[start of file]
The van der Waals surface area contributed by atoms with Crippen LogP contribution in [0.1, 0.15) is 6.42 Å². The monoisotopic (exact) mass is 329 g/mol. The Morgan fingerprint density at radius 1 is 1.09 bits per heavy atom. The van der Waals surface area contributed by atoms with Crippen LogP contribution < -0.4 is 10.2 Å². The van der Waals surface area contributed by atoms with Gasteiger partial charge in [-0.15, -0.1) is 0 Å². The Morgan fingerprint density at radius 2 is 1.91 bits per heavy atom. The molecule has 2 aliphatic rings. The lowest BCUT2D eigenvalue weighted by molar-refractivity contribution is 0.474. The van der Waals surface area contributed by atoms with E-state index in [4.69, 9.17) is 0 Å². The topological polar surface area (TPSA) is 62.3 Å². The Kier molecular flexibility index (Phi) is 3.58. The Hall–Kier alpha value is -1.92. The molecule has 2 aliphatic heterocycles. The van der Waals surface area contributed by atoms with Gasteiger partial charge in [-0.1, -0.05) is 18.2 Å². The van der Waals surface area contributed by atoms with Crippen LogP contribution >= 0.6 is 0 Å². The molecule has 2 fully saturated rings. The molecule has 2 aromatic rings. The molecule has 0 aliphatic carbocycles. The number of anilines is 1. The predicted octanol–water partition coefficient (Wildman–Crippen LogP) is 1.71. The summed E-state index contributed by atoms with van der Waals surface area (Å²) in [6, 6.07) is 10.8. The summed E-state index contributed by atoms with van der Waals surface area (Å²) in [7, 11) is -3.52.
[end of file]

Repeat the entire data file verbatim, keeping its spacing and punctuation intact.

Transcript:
The van der Waals surface area contributed by atoms with Crippen LogP contribution in [0.1, 0.15) is 6.42 Å². The monoisotopic (exact) mass is 329 g/mol. The Morgan fingerprint density at radius 1 is 1.09 bits per heavy atom. The van der Waals surface area contributed by atoms with Crippen LogP contribution < -0.4 is 10.2 Å². The van der Waals surface area contributed by atoms with Gasteiger partial charge in [-0.15, -0.1) is 0 Å². The Morgan fingerprint density at radius 2 is 1.91 bits per heavy atom. The molecule has 2 aliphatic rings. The lowest BCUT2D eigenvalue weighted by molar-refractivity contribution is 0.474. The van der Waals surface area contributed by atoms with E-state index in [4.69, 9.17) is 0 Å². The topological polar surface area (TPSA) is 62.3 Å². The Kier molecular flexibility index (Phi) is 3.58. The Hall–Kier alpha value is -1.92. The molecule has 2 aliphatic heterocycles. The van der Waals surface area contributed by atoms with Gasteiger partial charge in [-0.1, -0.05) is 18.2 Å². The van der Waals surface area contributed by atoms with Crippen LogP contribution >= 0.6 is 0 Å². The molecule has 2 fully saturated rings. The molecule has 2 aromatic rings. The molecule has 0 aliphatic carbocycles. The number of anilines is 1. The predicted octanol–water partition coefficient (Wildman–Crippen LogP) is 1.71. The summed E-state index contributed by atoms with van der Waals surface area (Å²) in [6, 6.07) is 10.8. The summed E-state index contributed by atoms with van der Waals surface area (Å²) in [7, 11) is -3.52.